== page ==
Vinyl flooring linked to asthma in children
Huan Shu, Bo A. Jönsson, Malin Larsson, Eewa Nånberg, and Carl-Gustaf Bornehag. 2013. PVC-flooring at home and development of asthma among young children in Sweden, a 10-year follow-up. International Journal of Indoor Environment and Health. http://dx.doi.org/10.1111/ina.12074
Children who lived in homes with vinyl floors were more likely to develop asthma than children who lived in homes with other types of flooring, according to a new study conducted in Sweden. The association was strongest for children whose parents had vinyl flooring in their bedrooms during pregnancy.
The scientists who conducted the research say that the association could be the result of phthalates, which are chemicals used to soften vinyl. Previous studies have reported links between phthalate exposure and breathing problems, including asthma and wheezing.
The scientists examined the health of more than 3,000 children whose parents responded to questionnaires at the beginning of the study, and then during follow-ups five and 10 years later.
The 10-year follow-up showed that children with vinyl (PVC) flooring in their bedroom were 1.5 times more likely to have doctor-diagnosed asthma than children who had wood, linoleum or other flooring materials in their bedrooms. If their mothers had vinyl flooring in their bedrooms while pregnant, children were twice as likely to develop asthma compared to other flooring types. The association was stronger for children who lived at the same location since birth.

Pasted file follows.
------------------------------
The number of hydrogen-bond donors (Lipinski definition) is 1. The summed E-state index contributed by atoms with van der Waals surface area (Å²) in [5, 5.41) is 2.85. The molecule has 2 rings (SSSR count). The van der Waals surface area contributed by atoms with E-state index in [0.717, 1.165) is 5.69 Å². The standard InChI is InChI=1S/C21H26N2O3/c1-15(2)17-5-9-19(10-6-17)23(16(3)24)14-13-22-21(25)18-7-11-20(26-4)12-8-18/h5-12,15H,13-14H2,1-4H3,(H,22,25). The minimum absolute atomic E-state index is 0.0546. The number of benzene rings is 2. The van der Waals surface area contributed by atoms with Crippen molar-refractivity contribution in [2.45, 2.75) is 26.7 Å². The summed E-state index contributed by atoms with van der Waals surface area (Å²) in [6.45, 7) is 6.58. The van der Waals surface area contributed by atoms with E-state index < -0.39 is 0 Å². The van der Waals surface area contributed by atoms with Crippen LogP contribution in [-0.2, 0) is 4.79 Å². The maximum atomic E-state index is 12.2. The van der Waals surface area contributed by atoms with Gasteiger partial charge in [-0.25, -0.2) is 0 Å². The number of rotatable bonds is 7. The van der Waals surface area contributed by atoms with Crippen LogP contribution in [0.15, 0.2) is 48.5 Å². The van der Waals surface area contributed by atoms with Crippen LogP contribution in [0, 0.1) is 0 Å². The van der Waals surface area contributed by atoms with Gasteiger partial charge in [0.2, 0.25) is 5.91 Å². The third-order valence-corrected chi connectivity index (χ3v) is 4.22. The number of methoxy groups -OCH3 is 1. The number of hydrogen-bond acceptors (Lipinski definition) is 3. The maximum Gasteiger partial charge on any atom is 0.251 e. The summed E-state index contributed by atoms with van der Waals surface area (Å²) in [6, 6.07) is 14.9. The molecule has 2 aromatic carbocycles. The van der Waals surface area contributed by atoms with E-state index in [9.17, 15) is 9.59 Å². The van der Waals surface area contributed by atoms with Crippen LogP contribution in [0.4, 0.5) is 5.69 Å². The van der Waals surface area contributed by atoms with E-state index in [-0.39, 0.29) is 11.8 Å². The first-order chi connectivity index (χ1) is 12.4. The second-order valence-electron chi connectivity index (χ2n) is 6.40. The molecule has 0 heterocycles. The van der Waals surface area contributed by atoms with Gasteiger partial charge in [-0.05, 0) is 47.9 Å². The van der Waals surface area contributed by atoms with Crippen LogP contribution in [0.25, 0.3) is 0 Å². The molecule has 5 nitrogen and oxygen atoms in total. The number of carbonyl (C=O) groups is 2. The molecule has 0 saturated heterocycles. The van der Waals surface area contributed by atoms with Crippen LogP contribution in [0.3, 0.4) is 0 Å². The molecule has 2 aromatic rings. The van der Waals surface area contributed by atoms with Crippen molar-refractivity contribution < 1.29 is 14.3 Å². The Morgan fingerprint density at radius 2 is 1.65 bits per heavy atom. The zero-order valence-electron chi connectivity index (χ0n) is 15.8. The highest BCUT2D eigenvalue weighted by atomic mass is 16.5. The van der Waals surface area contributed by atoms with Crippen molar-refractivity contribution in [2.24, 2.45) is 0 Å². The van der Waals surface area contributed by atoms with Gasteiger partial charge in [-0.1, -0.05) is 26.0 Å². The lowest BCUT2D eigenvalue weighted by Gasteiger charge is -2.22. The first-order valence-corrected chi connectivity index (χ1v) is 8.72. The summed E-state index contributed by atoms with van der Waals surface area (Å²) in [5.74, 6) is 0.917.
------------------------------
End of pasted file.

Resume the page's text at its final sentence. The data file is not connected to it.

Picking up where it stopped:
Children who had vinyl flooring in their parents' bedroom but not their own had a stronger association than children who had vinyl flooring in their own room but not their parents' room. This suggests that prenatal exposures may be important.
"Our results suggest PVC flooring exposure during pregnancy could be a critical period in the development of asthma in children at a later time," the authors wrote.
The statistical analysis controlled for several variables that might confuse the findings, including whether family members had allergies or smoked.
The scientists acknowledged several limitations of the study, most notably that it was based on questionnaires and could be subject to memory errors. On the other hand, the assessment of flooring materials took place at the beginning of the study so it should not have been vulnerable to recall bias.
Another limitation is that dust in the bedrooms was not analyzed for phthalates. However, previous research has shown that dust in bedrooms with vinyl floors is more likely to have two types of phthalates, DEHP and BBzP. Because these phthalates are not bound chemically to the PVC, they can leach out and be absorbed by dust, which creates a pathway for human exposure.